Gillard turns her private life into public spectacle.

14 Jun

In the Drum this morning, Annabel Crabb critiques an interview on Sixty Minutes last night in which Prime Minister Julia Gillard and her partner Tim Mathieson are questioned, apparently mortifyingly for the viewer, about their relationship. It’s degrading, Crabb concludes, and though I didn’t see the interview, I’m sure Crabb’s assessment is spot on.

The  question we need to ask is how desperate is this Prime Minister that she allows herself to go on prime time television with her partner to subject both of them to degrading interrogations about their personal lives?

Julia Gillard seriously damaged the dignity of the office of Prime Minister by  the manner in which she assumed it. Remember her breathless, hysterical claims that we had lost our way, and she had taken over to help us find it again? It sounded then as if the country was on the brink of destruction thanks to Kevin, and Gillard was here to save us.

Now she seems incapable of exercising any of the  discretion and restraint one would hope was second nature to a prime minister when it comes to her personal life and her intimate feelings.

You can’t blame the program. They’re after ratings like any other commercial television station. The responsibility for this self inflicted public humiliation lies solely with Julia Gillard. Its a timely reflection on her lack of judgement, her lack of wisdom, her lack of character, and her increasing desperation about her plummeting popularity, that she now exposes her intimate life for public spectacle as a last resort.

At the very least it’s tacky and embarrassing. At worst, it’s proof that the country is not in serious, capable hands, and that Gillard’s capacity for unwise silliness (first demonstrated in that Women’ s Weekly airbrushed photo shoot) and her lack of sophistication and political judgement are more deeply entrenched than we feared.

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6 Responses to “Gillard turns her private life into public spectacle.”

  1. David Horton June 14, 2011 at 9:02 am #

    More or less “degrading” than Abbott in budgie smugglers?

    Like

    • Jennifer Wilson June 14, 2011 at 9:39 am #

      Oh,oh oh! (sounds of lamentation) To what parlous state have we descended that we are faced with such abject choices????

      Like

  2. Steve at the Pub June 14, 2011 at 11:46 am #

    Kevin Rudd didn’t hold for very long the title of “Worst Prime Minister ever”.
    This one is a National Embarassment.

    Like

  3. paul walter June 15, 2011 at 1:09 am #

    No, I’m not sure you can say, “you can’t blame the program” and that making a quid some how obviates an ethical decison. we can criticise anti refugee Hansonist peasants for the same reason- self interest- because they fear population influxes may leave the more vulnerable already here under pressure, but they are reviled as racist for their anxieties. How much worse people who not can, but wont, when they know better, make the sacrifice of running with decent current affairs rather than pap.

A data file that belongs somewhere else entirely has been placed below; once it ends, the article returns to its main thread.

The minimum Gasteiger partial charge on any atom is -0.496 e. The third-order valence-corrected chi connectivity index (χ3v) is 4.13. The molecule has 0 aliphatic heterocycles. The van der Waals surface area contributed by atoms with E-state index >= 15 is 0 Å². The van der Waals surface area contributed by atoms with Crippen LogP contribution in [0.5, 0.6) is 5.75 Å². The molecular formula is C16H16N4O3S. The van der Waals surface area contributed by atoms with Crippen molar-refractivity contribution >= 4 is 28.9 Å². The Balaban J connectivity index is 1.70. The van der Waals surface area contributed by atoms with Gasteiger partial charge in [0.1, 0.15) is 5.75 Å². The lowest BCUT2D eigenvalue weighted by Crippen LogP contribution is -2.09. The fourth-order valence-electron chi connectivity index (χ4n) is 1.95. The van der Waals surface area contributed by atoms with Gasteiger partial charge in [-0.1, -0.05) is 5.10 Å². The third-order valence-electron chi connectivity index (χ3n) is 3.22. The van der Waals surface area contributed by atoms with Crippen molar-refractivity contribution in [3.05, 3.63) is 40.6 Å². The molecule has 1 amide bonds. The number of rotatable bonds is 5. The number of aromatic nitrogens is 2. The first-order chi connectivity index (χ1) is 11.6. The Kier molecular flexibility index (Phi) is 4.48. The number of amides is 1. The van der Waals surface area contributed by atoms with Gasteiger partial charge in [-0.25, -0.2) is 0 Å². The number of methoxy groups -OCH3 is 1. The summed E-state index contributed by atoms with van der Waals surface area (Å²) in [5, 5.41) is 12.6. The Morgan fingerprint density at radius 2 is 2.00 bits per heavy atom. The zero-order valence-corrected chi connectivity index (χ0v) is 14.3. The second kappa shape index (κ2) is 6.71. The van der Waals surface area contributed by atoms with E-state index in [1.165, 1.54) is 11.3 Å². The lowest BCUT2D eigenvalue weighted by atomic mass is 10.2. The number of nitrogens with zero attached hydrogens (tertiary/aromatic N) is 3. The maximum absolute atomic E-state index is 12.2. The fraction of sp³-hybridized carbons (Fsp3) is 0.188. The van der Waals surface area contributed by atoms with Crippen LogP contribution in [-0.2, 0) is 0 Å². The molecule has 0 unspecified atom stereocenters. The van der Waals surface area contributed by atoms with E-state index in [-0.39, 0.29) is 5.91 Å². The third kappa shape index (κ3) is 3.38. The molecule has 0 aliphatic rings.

If we want a better world, everyone must make an effort.
    All I’d ask from commercial tv is that it makes it money from good programming, rather than running stale ideology for tobacco companies and the like, along wiih the general w-nk that chokes the mind of a nation with its deliberate toxic discharges of dumb downed, fantastical clog.
    Sorry, that’s just how I feel, just at the moment.

    Like

  4. Sam Jandwich June 15, 2011 at 12:43 pm #

    Well I still blame John Howard.

    I just think he changed the face of politics beyond recognition during the time he was in office. He turned it from a theatre where the major protagonists actually held to some measure of principal, integrity, outward-looking vision and inward-looking self-critique (this last category of course invariably producing positive results!), and turned it to a race to the bottom of the popularity contest. It took 16 years for the voters of Bennelong to cotton on, but by that time the damage was done.

    When this is all over, and when Julia is sitting in front of the mirror, Tim attending to her roots with a paint brush, and half the population of Iraq housed in prison hulks off the coast of Zimbabwe, she will look at herself through the steam from her tea cup, and know that she has sold herself out.

    I’m starting to wonder whether we’ve got it all topsy-turvy, and whether we shouldn’t just hand this land back to its original owners to govern as they see fit.

    Like

  5. paul walter June 15, 2011 at 3:18 pm #

    Gee, wouldn’t I like to say Sam Jandwich is wrong.
    The latest from the Labor camp concerns a caucus meeting a day or two ago, where the dominant right faction ritually psychically disembowled the refugee dissenters, Dougie Cameron, the last labor politician to be actually “labor” and by implication, Faulkner.
    They have been banned from commenting on issues without ALP approval and of late this mechanism appears to have been in the hands of that shining light of open government, Phalangist Senator Arbib.

    Like

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